2-3% global gdp growth sounds low to me. I thought it would be more like 4. Ours is between 3 and 4%, and gdp growth is higher in developing countries vs. developed.

aaron writes:

CIA has world GDP growth at 4.7% for 2005. Developed countries tend to stabilize at 2-3%. Much of the world is not developed or developing. Lot's of potential for GDP growth to increase. 2-3% is definitely a low ball.

Barkley Rosser writes:

aaron,

Standard methods of timber cutting involve large amounts of burning scrap on site, involving large amounts of CO2 emissions.

John Quiggin writes:

"Where I really get off the train, however, is at point 5--drastically reducing emissions at a high cost of economic growth. "

But no-one is suggesting this. No serious estimate of the cost of stabilising concentrations at 500 ppm exceeds 5 per cent of GDP by 2050. This is a change in levels, so the implied reduction in the annual growth rate is 0.1 percentage points. Stern estimates 1 per cent (a reduction of 0.02 percentage points in growth) and 2 per cent of GDP (0.04 percentage points of growth) is a plausible midrange. All of this must be balanced against economic costs of doing nothing.

aaron writes:

John, since you're in the thread, I'm hoping you can save me some leg work. I was just wonder what the implicit discount rate is for Stern's model [I thought it was around 1.5%, a commenter above asserted that it was between 2-3% here and between 3-4% in a McArdle thread (same commenter)]. Thanks.

Also, I'm starting to come around to the thinking that the costs of GHG emmision reduction in developed countries may be low enough to justify the gamble, but there are still a whole lot small issues that keep from making the leap. Issues pop-up and fade from my memory periodically [and I am terrible at verbalizing them], but here are a few I've been thinking about and wish to investigate [but probably will never get around to]. Just thought it would be good to throw them out there.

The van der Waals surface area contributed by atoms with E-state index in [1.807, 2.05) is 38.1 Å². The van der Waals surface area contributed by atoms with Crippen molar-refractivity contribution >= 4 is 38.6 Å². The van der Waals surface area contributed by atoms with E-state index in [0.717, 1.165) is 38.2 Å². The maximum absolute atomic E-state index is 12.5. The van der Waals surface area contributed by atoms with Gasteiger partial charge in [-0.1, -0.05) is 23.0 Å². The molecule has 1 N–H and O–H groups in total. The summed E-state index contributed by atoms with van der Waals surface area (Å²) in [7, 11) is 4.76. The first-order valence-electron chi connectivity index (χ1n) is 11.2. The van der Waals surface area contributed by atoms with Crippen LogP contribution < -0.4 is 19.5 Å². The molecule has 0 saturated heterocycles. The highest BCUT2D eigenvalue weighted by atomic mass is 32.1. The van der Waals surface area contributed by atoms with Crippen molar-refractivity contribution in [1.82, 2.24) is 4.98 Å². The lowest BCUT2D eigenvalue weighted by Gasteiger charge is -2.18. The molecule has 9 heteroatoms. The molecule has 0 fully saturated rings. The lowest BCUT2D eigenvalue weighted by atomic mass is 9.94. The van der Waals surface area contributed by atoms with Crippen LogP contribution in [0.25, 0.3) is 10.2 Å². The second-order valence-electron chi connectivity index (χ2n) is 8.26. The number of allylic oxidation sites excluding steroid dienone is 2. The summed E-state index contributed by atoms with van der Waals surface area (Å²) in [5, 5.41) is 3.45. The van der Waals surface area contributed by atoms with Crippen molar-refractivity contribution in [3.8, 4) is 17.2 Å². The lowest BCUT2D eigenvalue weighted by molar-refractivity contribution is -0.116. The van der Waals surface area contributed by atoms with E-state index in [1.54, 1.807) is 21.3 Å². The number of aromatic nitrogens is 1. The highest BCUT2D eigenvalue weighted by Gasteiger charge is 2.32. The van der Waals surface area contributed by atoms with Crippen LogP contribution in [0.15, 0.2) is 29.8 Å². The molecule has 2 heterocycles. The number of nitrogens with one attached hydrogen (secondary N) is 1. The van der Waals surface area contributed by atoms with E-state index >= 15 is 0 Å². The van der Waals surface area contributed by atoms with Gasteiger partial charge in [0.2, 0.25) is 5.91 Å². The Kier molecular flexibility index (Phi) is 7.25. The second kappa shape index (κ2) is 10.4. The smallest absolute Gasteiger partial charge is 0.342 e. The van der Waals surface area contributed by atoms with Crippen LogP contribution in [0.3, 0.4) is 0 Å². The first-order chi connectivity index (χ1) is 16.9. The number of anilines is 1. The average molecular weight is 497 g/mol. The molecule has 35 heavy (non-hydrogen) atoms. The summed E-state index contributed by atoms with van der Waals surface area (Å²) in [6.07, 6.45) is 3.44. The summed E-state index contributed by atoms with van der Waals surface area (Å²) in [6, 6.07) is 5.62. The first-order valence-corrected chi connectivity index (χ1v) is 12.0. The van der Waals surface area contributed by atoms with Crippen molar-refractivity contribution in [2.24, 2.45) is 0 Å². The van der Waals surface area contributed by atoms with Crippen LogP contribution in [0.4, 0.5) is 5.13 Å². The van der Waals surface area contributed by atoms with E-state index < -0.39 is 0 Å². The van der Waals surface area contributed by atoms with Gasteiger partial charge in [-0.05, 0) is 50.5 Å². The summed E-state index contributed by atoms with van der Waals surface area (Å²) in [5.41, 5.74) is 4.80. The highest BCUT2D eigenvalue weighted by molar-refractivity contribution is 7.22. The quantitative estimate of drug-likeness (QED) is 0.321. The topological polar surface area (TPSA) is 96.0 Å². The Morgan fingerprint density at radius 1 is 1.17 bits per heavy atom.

1) Why estimate a pure rate of time preference when it can be measured/derived empirically (as the aggregate of investment decisions)?

2) How much of our 3.2% GDP growth comes from investment in faster growing and developing economies?

3) Why does it seem to be assumed that rate of time preference drives the discount rate and not vise-versa? Aren't time preferences implicit in the finicial instument we choose to create and supply eachother? (Time preference seems to be an internal assesment of personal risk, independent of the investment instrument. It varies person to person.)

4)Do you know any good reading (re: not sophmoric, like most industry writing. Short clear, and to the point.)? I am biased against long-windedness, I've never known it to be anything other than a tactic to hide shortcomings. Anything that can be said in 20 pages can be said under 3.

Hopefully I'll be able to clarify what I'm trying to get at in the future, but any attempt to decipher what I'm saying would be appreciated.

Barkley Rosser writes:

Stern used 0.1%. Nordhaus used 3% for short time horizon declining to 1% for 200 years and beyond. Sorry that I am not John Quiggen. He can modify if I am incorrect.

aaron writes:

Do you know why the declining rate over an increasing one? Or why he uses a rate lower than real GDP growth? Seems plain old wrong. Why does he think GDP growth will trend down?

aaron writes:

Oh, and thanks Barkley.